Eight lessons from Deauville

deauville1300 business women gathered earlier this month in Deauville for the ninth Women’s Forum. The sun was shining on the sea, the champagne was glittering in flute glasses, and the participants who came from around the globe exchanged, debated and networked in powerful ways.

What did we learn? What beliefs were confirmed? What myths were thrown out?

  1. According to the latest study by McKinsey women’s group, women are as ambitious about reaching the top as men. What is different is that women are not as confident as men about their ability to reach the top. For instance, only 58 percent of women in mid-level management feel confident about reaching a top-management position, compared to 76 percent middle-manager men.

  2. Companies with 3 or more women on their executive committees perform better. There is indisputable correlation between company performance and gender diversity. Example: 7 out of 10 best-performing Orange stores in France are managed by women.

  3. Female job seekers: choose a company with a culture of inclusivity. Corporate culture of inclusiveness or lack thereof is the most important driver for women’s confidence in success. Firms with the best records of getting women into positions of power were given prizes at Women’s Forum by the Ministry of Women’s Rights. Orange, which has 35 women among its top 100 managers and has an internal women’s mentoring network, received 67 points out of a possible total of 100. The French government’s rankings are based on the number of women on the executive committee, the makeup of the board of directors, and whether managers’ pay was aligned with the goal of equality between the sexes.

  4. Most men believe that gender diversity in leadership improves company performance. However almost one third of men are unaware of the specific difficulties women experience reaching the top. The less aware the men are, the less supportive they are. That is why one of the biggest pillars behind gender inequality at the workplace remains to be men’s misperceptions about women. More engagement and support from men is critical to raise momentum.

  5. Men are as concerned about keeping the balance between work and family life – or nearly as concerned. They are just not given space to express their feelings about it. This is one more reason to join forces in bringing more gender equality-conducive practices into the workplace. Orange is pioneering a program in which men get together in circles once in 2 months to share their concerns about managing career and family. They also engage to make one positive step towards diversity, i.e., stop making sexist jokes, ask a female colleague about her career goals, or advocate against long meetings. Bravo, Orange!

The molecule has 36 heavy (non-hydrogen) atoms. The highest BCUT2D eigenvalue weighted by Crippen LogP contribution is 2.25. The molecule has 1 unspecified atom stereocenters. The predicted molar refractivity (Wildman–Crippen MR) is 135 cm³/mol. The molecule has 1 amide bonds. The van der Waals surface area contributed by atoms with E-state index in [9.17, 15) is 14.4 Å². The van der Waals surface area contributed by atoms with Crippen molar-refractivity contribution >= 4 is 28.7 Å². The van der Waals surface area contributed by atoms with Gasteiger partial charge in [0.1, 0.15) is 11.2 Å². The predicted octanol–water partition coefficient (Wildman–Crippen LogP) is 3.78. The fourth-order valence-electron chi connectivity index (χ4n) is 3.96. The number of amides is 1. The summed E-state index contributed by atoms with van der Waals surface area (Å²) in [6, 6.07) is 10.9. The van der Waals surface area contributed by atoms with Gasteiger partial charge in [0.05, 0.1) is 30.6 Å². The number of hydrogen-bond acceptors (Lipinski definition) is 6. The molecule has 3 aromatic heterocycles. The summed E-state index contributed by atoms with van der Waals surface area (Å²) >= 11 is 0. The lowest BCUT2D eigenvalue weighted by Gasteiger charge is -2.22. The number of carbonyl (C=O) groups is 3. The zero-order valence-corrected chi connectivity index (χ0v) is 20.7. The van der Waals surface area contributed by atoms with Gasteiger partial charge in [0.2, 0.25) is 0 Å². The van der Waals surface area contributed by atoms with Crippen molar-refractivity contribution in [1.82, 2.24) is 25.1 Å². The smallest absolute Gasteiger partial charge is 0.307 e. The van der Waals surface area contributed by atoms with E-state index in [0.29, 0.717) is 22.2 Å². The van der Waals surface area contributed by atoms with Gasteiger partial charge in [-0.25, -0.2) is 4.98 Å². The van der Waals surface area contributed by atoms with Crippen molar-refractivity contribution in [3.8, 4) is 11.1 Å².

6. Most professional women in France (50 percent of all working women) go into the 12 most traditional types of profession. As Agnes Audier, partner and managing director of BCG pointed out, few women enter the fields of technology and science – although it would be easier for them to make a difference and rise in those non-traditional paths than in, say, finance or consumer goods’ industries. For instance, transportation and energy sectors – sectors that are not often chosen by women – try to keep women employees and nurture female talent. 

  7. Women who are at the top or rising need to think about paying forward: how to lift other women as we rise. Women need to be less afraid, less concerned about standing out, and need to advocate for other women more, sponsor them, mentor. Chuck Stephens, the Global Head of Gender at Barclays says: “It’s about creating a critical masse, about exercising leadership while not erasing other voices. If we don’t lift other women as we rise, we will loose the momentum.” 

  8. There is no silver bullet. Companies need to continue developing women as leaders through training, coaching, mentorship programs, sponsoring etc. There are still not enough leadership training programs designed specifically for women in international and French companies. On the collective level, companies need to reinforce HR policies and processes, inclusiveness programs and gender diversity indicators, and the right infrastructure.

My personal conclusion: We, women, need to promote ourselves more and become more visible.We need to be more self-confident. As Jeanne Boillet of EY pointed out, “men come in to chat to their bosses’ office and women don’t.” Let’s throw away the good student syndrome for good. The boss is not going to come in with the golden tiara in his hands and say : here you are, you deserved this or that for all your hard work.

Work on your confidence, stop the negative self-talk, turn your Inner Critic into your Cheerleader, go and get some training or coaching on any skills you feel you need a boost on, so you can say to yourself “I am worth it. I am valuable enough to go for my goal.”

Your road to success starts… today!

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